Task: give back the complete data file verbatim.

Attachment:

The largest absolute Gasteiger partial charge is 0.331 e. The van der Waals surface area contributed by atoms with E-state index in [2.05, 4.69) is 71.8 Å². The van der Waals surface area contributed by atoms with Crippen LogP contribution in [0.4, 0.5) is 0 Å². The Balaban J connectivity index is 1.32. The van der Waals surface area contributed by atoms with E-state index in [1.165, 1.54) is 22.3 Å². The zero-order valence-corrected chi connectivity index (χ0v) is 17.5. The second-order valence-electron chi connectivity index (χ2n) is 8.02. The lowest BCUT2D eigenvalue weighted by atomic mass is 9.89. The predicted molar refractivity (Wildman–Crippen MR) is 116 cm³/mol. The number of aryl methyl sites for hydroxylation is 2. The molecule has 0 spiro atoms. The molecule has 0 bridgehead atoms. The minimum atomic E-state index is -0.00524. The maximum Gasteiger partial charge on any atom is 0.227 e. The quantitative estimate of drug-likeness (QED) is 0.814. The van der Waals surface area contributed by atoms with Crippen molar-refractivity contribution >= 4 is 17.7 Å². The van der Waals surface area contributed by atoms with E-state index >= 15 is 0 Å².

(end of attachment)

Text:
The largest absolute Gasteiger partial charge is 0.331 e. The van der Waals surface area contributed by atoms with E-state index in [2.05, 4.69) is 71.8 Å². The van der Waals surface area contributed by atoms with Crippen LogP contribution in [0.4, 0.5) is 0 Å². The Balaban J connectivity index is 1.32. The van der Waals surface area contributed by atoms with E-state index in [1.165, 1.54) is 22.3 Å². The zero-order valence-corrected chi connectivity index (χ0v) is 17.5. The second-order valence-electron chi connectivity index (χ2n) is 8.02. The lowest BCUT2D eigenvalue weighted by atomic mass is 9.89. The predicted molar refractivity (Wildman–Crippen MR) is 116 cm³/mol. The number of aryl methyl sites for hydroxylation is 2. The molecule has 0 spiro atoms. The molecule has 0 bridgehead atoms. The minimum atomic E-state index is -0.00524. The maximum Gasteiger partial charge on any atom is 0.227 e. The quantitative estimate of drug-likeness (QED) is 0.814. The van der Waals surface area contributed by atoms with Crippen molar-refractivity contribution >= 4 is 17.7 Å². The van der Waals surface area contributed by atoms with E-state index >= 15 is 0 Å².